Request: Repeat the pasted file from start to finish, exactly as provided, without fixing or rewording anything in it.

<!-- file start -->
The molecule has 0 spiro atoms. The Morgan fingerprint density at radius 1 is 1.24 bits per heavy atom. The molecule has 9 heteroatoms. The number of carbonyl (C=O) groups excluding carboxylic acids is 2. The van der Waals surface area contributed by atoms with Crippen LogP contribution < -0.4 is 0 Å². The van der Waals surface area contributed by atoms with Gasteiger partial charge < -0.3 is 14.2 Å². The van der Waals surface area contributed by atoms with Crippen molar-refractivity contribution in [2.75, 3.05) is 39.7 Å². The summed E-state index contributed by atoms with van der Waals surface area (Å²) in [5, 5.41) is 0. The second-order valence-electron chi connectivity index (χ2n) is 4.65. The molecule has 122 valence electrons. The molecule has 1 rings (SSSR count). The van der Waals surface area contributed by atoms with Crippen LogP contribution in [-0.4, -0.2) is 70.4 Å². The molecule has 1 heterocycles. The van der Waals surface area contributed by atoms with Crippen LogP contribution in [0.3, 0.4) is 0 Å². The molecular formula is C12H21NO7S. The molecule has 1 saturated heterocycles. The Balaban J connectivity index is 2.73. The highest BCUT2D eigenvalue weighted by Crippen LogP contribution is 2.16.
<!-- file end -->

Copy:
The molecule has 0 spiro atoms. The Morgan fingerprint density at radius 1 is 1.24 bits per heavy atom. The molecule has 9 heteroatoms. The number of carbonyl (C=O) groups excluding carboxylic acids is 2. The van der Waals surface area contributed by atoms with Crippen LogP contribution < -0.4 is 0 Å². The van der Waals surface area contributed by atoms with Gasteiger partial charge < -0.3 is 14.2 Å². The van der Waals surface area contributed by atoms with Crippen molar-refractivity contribution in [2.75, 3.05) is 39.7 Å². The summed E-state index contributed by atoms with van der Waals surface area (Å²) in [5, 5.41) is 0. The second-order valence-electron chi connectivity index (χ2n) is 4.65. The molecule has 122 valence electrons. The molecule has 1 rings (SSSR count). The van der Waals surface area contributed by atoms with Crippen LogP contribution in [-0.4, -0.2) is 70.4 Å². The molecule has 1 heterocycles. The van der Waals surface area contributed by atoms with Crippen LogP contribution in [0.3, 0.4) is 0 Å². The molecular formula is C12H21NO7S. The molecule has 1 saturated heterocycles. The Balaban J connectivity index is 2.73. The highest BCUT2D eigenvalue weighted by Crippen LogP contribution is 2.16.